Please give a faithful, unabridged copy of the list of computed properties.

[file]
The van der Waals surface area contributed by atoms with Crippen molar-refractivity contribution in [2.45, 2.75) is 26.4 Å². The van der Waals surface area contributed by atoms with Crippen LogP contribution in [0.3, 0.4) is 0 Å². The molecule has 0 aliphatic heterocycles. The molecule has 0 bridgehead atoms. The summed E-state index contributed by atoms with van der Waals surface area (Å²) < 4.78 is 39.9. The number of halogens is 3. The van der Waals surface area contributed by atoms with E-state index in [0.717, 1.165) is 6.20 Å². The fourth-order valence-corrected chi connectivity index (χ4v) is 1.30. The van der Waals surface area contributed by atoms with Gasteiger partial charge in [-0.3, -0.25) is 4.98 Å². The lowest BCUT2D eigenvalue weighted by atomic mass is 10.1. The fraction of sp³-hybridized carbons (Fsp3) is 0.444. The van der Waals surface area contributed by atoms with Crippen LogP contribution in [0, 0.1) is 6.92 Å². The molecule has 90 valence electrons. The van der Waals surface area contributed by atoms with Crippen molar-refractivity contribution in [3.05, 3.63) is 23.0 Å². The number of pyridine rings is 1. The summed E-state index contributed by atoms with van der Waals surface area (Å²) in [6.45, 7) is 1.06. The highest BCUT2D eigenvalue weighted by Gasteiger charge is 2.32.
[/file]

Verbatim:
The van der Waals surface area contributed by atoms with Crippen molar-refractivity contribution in [2.45, 2.75) is 26.4 Å². The van der Waals surface area contributed by atoms with Crippen LogP contribution in [0.3, 0.4) is 0 Å². The molecule has 0 aliphatic heterocycles. The molecule has 0 bridgehead atoms. The summed E-state index contributed by atoms with van der Waals surface area (Å²) < 4.78 is 39.9. The number of halogens is 3. The van der Waals surface area contributed by atoms with E-state index in [0.717, 1.165) is 6.20 Å². The fourth-order valence-corrected chi connectivity index (χ4v) is 1.30. The van der Waals surface area contributed by atoms with Gasteiger partial charge in [-0.3, -0.25) is 4.98 Å². The lowest BCUT2D eigenvalue weighted by atomic mass is 10.1. The fraction of sp³-hybridized carbons (Fsp3) is 0.444. The van der Waals surface area contributed by atoms with Crippen LogP contribution in [0, 0.1) is 6.92 Å². The molecule has 90 valence electrons. The van der Waals surface area contributed by atoms with Crippen molar-refractivity contribution in [3.05, 3.63) is 23.0 Å². The number of pyridine rings is 1. The summed E-state index contributed by atoms with van der Waals surface area (Å²) in [6.45, 7) is 1.06. The highest BCUT2D eigenvalue weighted by Gasteiger charge is 2.32.